World Water Day is an annual UN observance day (always on 22 March) that marks the importance of freshwater. The Water Day is celebrated around…
Two small asteroids zipped close by Earth on March 26 2012, passing between our planet and the orbit of the moon.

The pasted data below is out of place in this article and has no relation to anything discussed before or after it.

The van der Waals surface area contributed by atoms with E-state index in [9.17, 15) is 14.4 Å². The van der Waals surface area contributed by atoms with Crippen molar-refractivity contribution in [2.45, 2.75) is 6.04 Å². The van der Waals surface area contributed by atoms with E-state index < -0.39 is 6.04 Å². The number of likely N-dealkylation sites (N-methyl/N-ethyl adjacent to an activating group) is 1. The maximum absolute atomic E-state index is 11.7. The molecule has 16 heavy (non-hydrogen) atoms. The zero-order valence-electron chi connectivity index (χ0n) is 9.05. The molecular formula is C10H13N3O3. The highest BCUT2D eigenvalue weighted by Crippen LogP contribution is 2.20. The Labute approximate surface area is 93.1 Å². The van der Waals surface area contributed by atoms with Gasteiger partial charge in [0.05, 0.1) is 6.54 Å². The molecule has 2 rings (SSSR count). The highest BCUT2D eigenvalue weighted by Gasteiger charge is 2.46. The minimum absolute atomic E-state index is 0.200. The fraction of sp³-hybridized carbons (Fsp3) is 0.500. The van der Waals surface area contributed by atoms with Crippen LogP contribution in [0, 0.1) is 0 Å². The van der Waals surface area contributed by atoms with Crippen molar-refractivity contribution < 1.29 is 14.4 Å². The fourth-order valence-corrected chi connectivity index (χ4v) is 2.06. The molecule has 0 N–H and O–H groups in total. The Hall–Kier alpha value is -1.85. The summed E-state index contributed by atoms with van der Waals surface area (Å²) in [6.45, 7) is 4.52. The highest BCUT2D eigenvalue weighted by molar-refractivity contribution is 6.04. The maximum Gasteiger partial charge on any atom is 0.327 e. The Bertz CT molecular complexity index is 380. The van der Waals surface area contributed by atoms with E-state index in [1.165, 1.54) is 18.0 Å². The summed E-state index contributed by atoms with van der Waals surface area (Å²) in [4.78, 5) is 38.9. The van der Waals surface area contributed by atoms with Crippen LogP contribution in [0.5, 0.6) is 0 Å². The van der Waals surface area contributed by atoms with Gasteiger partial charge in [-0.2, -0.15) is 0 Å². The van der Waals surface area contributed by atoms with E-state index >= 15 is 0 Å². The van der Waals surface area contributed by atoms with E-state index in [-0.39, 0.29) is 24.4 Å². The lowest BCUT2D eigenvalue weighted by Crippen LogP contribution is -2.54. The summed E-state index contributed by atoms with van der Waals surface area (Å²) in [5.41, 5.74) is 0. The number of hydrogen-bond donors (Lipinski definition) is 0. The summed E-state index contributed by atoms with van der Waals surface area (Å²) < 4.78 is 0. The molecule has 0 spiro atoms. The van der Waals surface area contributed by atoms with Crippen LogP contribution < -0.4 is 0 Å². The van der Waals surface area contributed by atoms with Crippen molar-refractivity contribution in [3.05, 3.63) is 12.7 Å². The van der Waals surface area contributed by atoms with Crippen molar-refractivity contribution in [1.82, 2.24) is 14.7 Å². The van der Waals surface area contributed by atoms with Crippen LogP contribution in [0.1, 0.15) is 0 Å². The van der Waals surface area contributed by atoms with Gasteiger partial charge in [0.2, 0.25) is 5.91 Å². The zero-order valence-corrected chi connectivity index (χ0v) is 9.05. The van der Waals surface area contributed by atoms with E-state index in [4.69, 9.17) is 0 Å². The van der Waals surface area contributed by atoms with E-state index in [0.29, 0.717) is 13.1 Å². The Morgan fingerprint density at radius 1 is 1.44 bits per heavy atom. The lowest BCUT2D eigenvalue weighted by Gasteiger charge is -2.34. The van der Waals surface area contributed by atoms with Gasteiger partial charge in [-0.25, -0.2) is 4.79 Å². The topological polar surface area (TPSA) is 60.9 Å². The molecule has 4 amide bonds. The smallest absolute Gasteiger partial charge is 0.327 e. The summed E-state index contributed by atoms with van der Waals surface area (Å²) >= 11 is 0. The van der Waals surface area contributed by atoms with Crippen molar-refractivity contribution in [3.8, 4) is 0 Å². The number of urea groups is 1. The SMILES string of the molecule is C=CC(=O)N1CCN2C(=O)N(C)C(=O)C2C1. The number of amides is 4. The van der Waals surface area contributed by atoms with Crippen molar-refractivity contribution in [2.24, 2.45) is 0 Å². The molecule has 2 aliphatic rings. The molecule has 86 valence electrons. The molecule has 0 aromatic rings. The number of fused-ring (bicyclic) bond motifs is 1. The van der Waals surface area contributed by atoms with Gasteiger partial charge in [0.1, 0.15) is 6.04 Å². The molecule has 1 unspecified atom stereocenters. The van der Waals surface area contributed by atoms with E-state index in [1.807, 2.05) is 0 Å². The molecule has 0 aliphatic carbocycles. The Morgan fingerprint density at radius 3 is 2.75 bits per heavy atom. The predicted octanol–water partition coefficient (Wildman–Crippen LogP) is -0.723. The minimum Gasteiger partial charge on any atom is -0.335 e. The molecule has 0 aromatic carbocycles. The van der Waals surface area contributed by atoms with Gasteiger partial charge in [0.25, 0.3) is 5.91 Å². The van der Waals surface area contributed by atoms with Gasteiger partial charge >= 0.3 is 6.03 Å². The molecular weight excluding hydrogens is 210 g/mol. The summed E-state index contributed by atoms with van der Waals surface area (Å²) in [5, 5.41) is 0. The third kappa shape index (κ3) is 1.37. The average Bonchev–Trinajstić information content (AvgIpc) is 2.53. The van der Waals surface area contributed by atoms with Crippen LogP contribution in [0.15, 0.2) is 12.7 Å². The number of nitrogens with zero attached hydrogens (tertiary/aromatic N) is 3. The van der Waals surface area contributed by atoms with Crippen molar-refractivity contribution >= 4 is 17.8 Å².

As said Nasa scientists this two asteroids not pose any threat of impacting our world. The two space rocks flew by Earth in rapid fire. According to astronomers with NASA’s Asteroid Watch program, one asteroid zoomed by early in the day while the second buzzed the planet at 1:09 p.m. EDT (1709 GMT). The first object, called asteroid 2012 FP35, came within 96,000 miles (154,000 km) of the Earth when it passed by earlier on March 26. Asteroid 2012 FP35 is just under 30 feet (9 meters) wide, making it about the size of a tour bus. The second asteroid is called 2012 FS35 and crept even closer to Earth, coming within 36,000 miles (58,000 km) when it whipped by the planet. Asteroid 2012 FS35 is even smaller than asteroid 2012 FP35, at nearly 10 feet (3 meters) wide, it is only the size of a small car. The paths of both asteroids brought them well inside the orbit of the moon, which typically circles Earth at a distance of about 238,000 miles (382,900 km). As said Nasa scientists asteroid 2012 FP35 passed within 0.4 lunar distances to Earth, while asteroid 2012 FS35 came within 0.17 lunar distances. The two asteroids, asteroid 2012 FP35 and asteroid 2012 FS35, were first detected over the weekend and quickly dismissed as potential impact threats to Earth. Their small size means they would likely not survive the fiery trip through Earth’s atmosphere to reach the surface.
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